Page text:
Thursday, March 3, 2011

Pascal's Wager: A Bad Bet

The argument in apologetics known as Pascals Wager is the idea that says that belief and submission to God is preferred, because it is better to be obedient in case God does truly exist. It is the belief that obedience to God based on the chance that He does exist is preferred, rather than being faced with the consequences of non-obedience. Simply put, it is the old saying "better safe than sorry" being applied to your spiritual life.

Pascal described the idea like this, "If God does not exist, then you neither gain nor lose anything from belief or disbelief. In either case, you just die and that's the end. However, if you choose to believe in God, and you are right, then the reward is infinite: Eternal bliss in heaven. On the other hand, if you choose not to believe in God, and you're wrong, your pay off is negative infinity: Eternal suffering in hell."

Without first giving this idea much consideration, this seems like a logical argument. However, I do not blame the atheist for rejecting this argument based on faulty logic. I can say this because as a Christian, I myself believe it to be faulty logic. I want to take a moment and think about a few things in regards to Pascal's Wager and attempt to show you why a Christian should not be a subscriber to it.


First, the theory of, "better safe than sorry" has no room in a Christians life because there is no such thing as a Christian who is not 100% dedicated to the cause of Christ. Jesus said in Revelation 3:16, "So then, because you are lukewarm, and neither cold nor hot, I will vomit you out of My mouth." We cannot be "mediocre" in our commitment to Christ and expect Him to still accept us. 

With enough time, the person who subscribes to the concept of Pascal's Wager gains an attitude of apathy and cultivates contempt. It is inevitable that these feelings will creep in, because the subscriber has taken the "easy way out" in regards to their salvation, putting as little work into it as possible. When apathy is introduced into the Lord's church, what follows is always and without exception a careless attitude toward the work Jesus has commanded us all to do. This includes the very charge given to Christians everywhere, the charge to spread the Gospel  (Matthew 28:19). Before too long the work of the church will have completely halted, and the subscriber of Pascal's Wager finds themselves living just as the world, and Satan, would have them to. 


Second, it does not promote the healthy practice of research and studying to ensure your beliefs are logical and reasonable. Rather, if we just believe in God based on the chance that He may exist, and we don't want to be punished, then we haven't done enough research to convince ourselves either way regarding His existence. It is unlikely then that we would study to find out what God wants from us. If we don't care enough about the question of God's existence to make a definitive answer, then we are not going to care enough to ask what He expects from us.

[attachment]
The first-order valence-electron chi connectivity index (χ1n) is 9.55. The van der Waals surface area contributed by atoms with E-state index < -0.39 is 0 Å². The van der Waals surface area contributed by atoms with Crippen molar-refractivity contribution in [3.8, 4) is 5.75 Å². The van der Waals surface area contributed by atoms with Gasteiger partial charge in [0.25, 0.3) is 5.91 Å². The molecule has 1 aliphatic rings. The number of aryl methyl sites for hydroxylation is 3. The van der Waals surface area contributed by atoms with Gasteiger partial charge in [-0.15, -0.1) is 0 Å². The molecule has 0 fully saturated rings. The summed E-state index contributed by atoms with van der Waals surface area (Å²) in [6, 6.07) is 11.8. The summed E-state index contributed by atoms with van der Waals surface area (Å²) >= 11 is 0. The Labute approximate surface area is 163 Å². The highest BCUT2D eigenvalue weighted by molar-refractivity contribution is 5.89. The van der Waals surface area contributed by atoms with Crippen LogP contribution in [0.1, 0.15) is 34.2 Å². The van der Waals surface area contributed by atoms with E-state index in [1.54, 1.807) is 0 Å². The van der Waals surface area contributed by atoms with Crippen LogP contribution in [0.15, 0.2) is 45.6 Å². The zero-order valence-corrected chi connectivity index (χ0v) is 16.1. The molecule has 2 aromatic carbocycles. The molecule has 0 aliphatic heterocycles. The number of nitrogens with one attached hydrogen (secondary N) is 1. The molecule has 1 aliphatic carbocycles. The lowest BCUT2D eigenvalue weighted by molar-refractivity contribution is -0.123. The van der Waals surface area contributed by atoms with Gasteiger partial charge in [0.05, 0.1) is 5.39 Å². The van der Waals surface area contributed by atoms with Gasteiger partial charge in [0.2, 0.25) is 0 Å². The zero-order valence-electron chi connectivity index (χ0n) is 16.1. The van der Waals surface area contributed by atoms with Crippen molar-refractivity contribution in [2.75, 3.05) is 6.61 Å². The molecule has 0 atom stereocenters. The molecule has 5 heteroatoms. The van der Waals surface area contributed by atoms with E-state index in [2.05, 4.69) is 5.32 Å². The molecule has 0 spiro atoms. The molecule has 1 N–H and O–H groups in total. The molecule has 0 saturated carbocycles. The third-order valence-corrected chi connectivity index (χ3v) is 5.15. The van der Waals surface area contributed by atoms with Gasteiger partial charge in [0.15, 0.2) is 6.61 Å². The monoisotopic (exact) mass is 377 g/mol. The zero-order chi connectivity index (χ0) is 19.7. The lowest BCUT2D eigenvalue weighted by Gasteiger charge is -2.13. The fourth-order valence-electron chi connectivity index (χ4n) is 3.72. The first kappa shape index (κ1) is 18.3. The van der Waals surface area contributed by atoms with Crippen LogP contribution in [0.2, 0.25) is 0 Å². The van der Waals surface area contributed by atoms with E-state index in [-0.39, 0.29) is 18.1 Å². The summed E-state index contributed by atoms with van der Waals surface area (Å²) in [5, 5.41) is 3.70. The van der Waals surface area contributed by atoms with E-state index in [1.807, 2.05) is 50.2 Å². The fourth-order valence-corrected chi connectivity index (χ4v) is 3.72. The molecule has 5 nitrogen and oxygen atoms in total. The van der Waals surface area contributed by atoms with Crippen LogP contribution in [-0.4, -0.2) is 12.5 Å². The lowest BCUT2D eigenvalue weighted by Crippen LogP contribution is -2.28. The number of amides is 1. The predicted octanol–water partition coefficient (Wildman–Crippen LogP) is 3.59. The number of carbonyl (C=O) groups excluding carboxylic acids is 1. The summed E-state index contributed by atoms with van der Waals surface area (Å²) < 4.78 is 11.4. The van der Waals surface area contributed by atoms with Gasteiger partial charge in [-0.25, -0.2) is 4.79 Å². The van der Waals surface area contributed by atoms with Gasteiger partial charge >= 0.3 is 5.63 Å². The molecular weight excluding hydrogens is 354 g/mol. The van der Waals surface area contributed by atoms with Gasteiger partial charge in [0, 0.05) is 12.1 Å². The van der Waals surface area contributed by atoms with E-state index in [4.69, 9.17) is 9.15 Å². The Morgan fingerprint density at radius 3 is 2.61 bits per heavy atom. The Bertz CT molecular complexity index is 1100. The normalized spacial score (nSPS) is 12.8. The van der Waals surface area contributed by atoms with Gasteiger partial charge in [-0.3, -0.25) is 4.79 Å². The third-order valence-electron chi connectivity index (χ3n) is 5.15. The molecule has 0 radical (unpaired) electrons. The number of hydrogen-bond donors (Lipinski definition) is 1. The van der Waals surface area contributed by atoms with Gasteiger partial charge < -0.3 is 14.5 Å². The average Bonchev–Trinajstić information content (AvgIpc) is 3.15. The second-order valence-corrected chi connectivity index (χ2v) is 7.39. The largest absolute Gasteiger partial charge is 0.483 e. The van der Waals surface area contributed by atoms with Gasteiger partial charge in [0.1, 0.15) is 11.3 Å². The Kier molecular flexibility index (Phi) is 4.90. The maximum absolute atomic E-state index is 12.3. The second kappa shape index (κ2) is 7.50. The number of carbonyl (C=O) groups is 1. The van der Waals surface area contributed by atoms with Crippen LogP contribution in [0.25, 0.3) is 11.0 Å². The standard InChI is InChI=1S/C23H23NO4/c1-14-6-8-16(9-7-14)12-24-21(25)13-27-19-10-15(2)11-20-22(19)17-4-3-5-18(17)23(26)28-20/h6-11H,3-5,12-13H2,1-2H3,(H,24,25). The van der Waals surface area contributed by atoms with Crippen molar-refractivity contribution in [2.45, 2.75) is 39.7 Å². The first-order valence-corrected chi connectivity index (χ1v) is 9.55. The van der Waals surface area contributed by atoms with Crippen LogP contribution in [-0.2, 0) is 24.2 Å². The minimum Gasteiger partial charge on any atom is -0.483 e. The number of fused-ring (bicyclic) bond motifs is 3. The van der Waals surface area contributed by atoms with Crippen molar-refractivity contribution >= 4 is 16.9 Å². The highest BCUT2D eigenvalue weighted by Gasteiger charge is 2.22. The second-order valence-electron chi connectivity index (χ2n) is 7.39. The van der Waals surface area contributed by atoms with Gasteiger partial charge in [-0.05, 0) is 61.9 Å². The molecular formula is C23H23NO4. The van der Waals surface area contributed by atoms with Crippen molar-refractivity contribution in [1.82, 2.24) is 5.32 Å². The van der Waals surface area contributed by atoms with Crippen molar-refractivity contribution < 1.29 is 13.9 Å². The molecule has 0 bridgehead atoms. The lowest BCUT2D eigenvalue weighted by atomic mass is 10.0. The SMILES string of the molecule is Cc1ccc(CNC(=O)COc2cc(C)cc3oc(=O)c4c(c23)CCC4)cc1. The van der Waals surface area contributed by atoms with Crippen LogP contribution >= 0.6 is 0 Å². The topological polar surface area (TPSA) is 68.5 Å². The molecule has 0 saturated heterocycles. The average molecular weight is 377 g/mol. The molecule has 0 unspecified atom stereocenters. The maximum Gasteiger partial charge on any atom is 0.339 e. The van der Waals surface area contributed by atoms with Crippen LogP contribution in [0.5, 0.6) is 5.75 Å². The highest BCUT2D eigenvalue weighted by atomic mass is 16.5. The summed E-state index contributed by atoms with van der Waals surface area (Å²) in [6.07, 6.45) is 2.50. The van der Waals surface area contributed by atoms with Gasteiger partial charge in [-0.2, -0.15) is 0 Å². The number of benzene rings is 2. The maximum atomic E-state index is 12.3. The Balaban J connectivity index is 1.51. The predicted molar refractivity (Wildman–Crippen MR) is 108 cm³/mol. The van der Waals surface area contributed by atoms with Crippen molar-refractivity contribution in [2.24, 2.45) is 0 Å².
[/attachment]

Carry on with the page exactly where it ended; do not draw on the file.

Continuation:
Pascal's Wager is found lacking because it does not ask, nor does it answer, the question of which god to believe in. By being a subscriber to Pascal's Wager, you choose to believe in a god, but which one? Will it be the God of the Bible, or perhaps the god of Islam? Or how about one the Hindu gods, of which there are literally thousands? In order to subscribe to Pascal's Wager you must accept belief in one god based on the risk of punishment. However, this choice necessitates the rejection of any other god who commands your commitment based on the threat of punishment. This is because they all forbid worshiping any other god.


In conclusion, Pascal's Wager should not be considered a viable option to anyone who considers the Christian faith. It is based on faulty logic that does nothing to narrow down your choice of which god to believe in, nor does it promote an attitude that would lead one to study which god to worship. To worship just one god, based solely on the idea of Pascals Wager does nothing to ease one's mind against the threat of eternal punishment. More study and research should be done in order to come to the logical conclusion. This idea is not promoted by Pascal's Wager. The Christian should reject Pascal's Wager because we are not like Agrippa who told the Apostle Paul, "Almost thou persuadest me to be a Christian" (Acts 26:28).

The God of the Bible gave man the gift of free will. He expects each one of us to come to a conclusion regarding His existence based on evidence that He has provided us. You have the choice to either accept the evidence and believe in Him, or reject Him. However, if you choose to believe and become a Christian, God demands 100% of your dedication, 100% of the time. Luke 9:23 says, "Then He said to them all, “If anyone desires to come after Me, let him deny himself, and take up his cross daily, and follow Me" (emphasis mine). We must crucify our worldly desires so that we may be wholly and completely His (Galatians 5:24). Jesus said that if any are luke warm, He will spit them out (Revelation 3:16).

The concept of Pascal's Wager has no place in the life of a Christian. Either you are a convictedrepentant Christian or you are not. There is no middle ground.

No comments:

Post a Comment